As my own daughter’s bat mitzvah approaches in June, I find myself in the ironic position of reading Mitzvah with a much deeper appreciation than in prior years, when my family and I were not wrestling with all of these choices ourselves. Having edited eight editions of Mitzvah, which comes out twice a year, I’ve published the following advice from parents whose children have recently had their bar/bat mitzvahs so many times, it’s a tradition!
Treasure this time, they always say in one way or another. Don’t get caught up in the party planning, they always add. Remember, what’s truly important is this special milestone in your family’s life.
And now, as if I’m hearing the advice for the first time, I think I finally get it. For we are caught up in the party planning, but, at the same time, there’s this wonderful undercurrent of expectation and joy coursing through the family. It’s fed by many thoughts and feelings: our pride in how much Elena has put into her Hebrew education; our happiness to have “a big day” to share with our dearest family and friends; and love and appreciation all around. Can you imagine the over-the-top speech I’m likely to give at the party?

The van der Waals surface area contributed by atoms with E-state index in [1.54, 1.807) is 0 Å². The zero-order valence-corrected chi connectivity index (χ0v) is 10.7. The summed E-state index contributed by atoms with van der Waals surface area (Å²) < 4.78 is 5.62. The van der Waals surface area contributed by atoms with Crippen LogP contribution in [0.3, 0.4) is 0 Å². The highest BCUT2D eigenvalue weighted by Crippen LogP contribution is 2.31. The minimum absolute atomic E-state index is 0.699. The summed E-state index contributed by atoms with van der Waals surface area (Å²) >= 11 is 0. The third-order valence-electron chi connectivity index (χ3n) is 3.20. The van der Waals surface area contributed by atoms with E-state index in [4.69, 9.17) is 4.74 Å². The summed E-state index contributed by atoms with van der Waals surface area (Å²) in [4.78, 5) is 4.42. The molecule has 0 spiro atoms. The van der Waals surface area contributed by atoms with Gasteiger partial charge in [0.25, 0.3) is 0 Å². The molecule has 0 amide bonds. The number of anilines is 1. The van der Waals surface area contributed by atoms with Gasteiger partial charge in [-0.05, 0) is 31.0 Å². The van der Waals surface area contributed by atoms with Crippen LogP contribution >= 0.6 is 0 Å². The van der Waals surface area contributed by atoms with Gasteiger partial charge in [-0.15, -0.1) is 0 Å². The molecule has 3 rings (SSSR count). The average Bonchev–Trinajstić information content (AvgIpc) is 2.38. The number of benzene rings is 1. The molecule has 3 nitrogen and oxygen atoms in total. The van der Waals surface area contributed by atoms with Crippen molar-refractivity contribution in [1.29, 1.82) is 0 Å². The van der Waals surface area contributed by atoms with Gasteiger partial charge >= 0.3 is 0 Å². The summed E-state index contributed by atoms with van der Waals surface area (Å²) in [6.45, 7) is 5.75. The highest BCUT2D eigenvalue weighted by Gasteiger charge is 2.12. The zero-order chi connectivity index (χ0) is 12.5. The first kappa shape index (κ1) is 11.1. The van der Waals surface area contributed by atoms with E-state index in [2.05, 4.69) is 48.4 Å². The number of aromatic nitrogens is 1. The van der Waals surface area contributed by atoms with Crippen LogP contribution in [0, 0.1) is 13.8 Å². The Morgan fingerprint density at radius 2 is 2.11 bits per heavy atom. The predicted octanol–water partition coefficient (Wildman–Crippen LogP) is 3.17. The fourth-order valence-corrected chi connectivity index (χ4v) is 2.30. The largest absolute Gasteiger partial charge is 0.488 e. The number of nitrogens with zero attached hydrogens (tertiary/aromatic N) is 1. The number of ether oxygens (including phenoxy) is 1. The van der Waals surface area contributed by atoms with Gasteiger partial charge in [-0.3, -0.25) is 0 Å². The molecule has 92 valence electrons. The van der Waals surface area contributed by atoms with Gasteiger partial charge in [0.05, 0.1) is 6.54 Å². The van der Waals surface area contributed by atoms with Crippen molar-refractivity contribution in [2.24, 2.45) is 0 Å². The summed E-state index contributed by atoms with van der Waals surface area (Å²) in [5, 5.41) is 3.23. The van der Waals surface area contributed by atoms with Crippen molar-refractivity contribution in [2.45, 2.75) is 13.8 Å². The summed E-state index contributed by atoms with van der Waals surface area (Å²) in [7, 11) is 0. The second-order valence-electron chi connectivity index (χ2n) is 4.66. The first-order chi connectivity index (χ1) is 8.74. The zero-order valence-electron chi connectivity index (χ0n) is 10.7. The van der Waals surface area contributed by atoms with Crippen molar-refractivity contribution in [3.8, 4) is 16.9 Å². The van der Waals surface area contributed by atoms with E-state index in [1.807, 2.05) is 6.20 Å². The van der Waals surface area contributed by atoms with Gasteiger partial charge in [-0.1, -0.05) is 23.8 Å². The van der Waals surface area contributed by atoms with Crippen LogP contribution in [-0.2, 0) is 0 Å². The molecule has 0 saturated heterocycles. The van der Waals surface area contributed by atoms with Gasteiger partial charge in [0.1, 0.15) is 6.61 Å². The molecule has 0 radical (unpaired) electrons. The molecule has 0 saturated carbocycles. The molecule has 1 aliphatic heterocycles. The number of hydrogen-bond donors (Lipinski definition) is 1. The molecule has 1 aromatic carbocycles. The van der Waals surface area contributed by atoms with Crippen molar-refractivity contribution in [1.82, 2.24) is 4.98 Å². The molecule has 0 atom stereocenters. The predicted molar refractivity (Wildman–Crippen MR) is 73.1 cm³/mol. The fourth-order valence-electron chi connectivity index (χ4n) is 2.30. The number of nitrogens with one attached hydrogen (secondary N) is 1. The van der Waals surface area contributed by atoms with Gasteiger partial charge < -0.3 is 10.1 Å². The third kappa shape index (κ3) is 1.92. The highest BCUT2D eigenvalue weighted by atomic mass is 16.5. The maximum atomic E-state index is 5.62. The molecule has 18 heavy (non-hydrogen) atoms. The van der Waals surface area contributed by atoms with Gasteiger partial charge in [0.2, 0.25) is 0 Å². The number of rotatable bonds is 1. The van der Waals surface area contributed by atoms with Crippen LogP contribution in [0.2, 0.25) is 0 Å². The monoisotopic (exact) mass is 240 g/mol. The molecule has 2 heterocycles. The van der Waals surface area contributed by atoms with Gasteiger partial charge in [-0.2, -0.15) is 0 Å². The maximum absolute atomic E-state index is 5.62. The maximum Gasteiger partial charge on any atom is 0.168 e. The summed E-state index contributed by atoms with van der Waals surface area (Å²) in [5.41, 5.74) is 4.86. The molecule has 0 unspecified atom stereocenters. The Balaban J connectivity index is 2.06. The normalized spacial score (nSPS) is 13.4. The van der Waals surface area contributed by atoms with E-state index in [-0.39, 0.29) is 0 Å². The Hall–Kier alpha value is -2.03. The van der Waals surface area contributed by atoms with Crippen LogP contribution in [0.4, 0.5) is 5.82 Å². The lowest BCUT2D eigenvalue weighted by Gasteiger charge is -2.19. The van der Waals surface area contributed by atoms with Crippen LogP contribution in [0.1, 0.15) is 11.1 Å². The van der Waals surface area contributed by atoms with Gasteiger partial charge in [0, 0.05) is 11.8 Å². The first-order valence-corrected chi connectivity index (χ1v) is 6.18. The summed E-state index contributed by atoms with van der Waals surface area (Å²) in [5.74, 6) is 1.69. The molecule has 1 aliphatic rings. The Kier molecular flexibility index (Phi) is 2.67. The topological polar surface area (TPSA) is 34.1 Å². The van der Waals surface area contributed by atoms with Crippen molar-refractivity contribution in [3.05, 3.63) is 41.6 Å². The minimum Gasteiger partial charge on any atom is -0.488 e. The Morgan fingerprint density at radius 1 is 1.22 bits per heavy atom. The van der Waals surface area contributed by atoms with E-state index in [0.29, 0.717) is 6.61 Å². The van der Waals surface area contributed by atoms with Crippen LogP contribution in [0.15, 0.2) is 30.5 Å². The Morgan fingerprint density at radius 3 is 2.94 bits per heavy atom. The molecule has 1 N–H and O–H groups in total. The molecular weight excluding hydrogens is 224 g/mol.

I’m sure you’ll feel the same way, but before you get there, please take a stroll through this issue, which is full of wonderful and helpful ideas of both a practical and spiritual nature. A few highlights: We asked three rabbis to reminisce about their own bar/bat mitzvah experiences. Local mom Melissa Stoller reflects on how parents may use this special time in their child’s life to re-embrace their own connection to Judaism and even to their family. And legendary event photographer Sarah Merians shares her own daughter’s special day with us.
Go figure: My daughter’s d’var Torah happens to be about transitions. I wish you and your family much joy and satisfaction as you engage this one.